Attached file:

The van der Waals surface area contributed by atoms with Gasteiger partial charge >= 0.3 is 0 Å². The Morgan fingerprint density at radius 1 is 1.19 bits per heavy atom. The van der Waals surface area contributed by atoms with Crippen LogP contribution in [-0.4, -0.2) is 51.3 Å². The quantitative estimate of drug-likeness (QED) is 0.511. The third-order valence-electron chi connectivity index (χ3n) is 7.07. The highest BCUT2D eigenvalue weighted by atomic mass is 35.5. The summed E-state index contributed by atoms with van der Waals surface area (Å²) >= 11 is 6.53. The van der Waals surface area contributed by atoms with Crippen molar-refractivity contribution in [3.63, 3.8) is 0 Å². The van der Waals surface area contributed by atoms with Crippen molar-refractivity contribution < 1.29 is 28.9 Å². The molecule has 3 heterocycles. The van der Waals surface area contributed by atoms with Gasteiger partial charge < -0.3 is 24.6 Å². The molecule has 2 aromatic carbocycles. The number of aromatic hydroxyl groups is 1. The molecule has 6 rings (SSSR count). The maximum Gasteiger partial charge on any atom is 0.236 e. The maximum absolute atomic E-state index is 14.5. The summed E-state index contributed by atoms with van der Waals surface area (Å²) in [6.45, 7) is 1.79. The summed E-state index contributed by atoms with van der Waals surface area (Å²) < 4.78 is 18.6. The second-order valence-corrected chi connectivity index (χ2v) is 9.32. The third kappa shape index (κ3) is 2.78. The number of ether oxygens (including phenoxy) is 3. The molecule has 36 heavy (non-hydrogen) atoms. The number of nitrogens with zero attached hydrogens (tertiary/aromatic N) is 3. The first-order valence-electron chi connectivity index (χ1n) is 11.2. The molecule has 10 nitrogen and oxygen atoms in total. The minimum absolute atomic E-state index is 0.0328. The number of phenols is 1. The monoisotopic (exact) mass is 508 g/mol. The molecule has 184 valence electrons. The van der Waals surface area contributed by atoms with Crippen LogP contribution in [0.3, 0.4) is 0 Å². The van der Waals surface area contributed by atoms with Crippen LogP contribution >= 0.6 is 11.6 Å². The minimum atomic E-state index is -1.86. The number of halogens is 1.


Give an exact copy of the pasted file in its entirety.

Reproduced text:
The van der Waals surface area contributed by atoms with Gasteiger partial charge >= 0.3 is 0 Å². The Morgan fingerprint density at radius 1 is 1.19 bits per heavy atom. The van der Waals surface area contributed by atoms with Crippen LogP contribution in [-0.4, -0.2) is 51.3 Å². The quantitative estimate of drug-likeness (QED) is 0.511. The third-order valence-electron chi connectivity index (χ3n) is 7.07. The highest BCUT2D eigenvalue weighted by atomic mass is 35.5. The summed E-state index contributed by atoms with van der Waals surface area (Å²) >= 11 is 6.53. The van der Waals surface area contributed by atoms with Crippen molar-refractivity contribution in [3.63, 3.8) is 0 Å². The van der Waals surface area contributed by atoms with Crippen molar-refractivity contribution < 1.29 is 28.9 Å². The molecule has 3 heterocycles. The van der Waals surface area contributed by atoms with Gasteiger partial charge < -0.3 is 24.6 Å². The molecule has 2 aromatic carbocycles. The number of aromatic hydroxyl groups is 1. The molecule has 6 rings (SSSR count). The maximum Gasteiger partial charge on any atom is 0.236 e. The maximum absolute atomic E-state index is 14.5. The summed E-state index contributed by atoms with van der Waals surface area (Å²) in [6.45, 7) is 1.79. The summed E-state index contributed by atoms with van der Waals surface area (Å²) < 4.78 is 18.6. The second-order valence-corrected chi connectivity index (χ2v) is 9.32. The third kappa shape index (κ3) is 2.78. The number of ether oxygens (including phenoxy) is 3. The molecule has 36 heavy (non-hydrogen) atoms. The number of nitrogens with zero attached hydrogens (tertiary/aromatic N) is 3. The first-order valence-electron chi connectivity index (χ1n) is 11.2. The molecule has 10 nitrogen and oxygen atoms in total. The minimum absolute atomic E-state index is 0.0328. The number of phenols is 1. The monoisotopic (exact) mass is 508 g/mol. The molecule has 184 valence electrons. The van der Waals surface area contributed by atoms with Crippen LogP contribution in [0.3, 0.4) is 0 Å². The van der Waals surface area contributed by atoms with Crippen LogP contribution >= 0.6 is 11.6 Å². The minimum atomic E-state index is -1.86. The number of halogens is 1.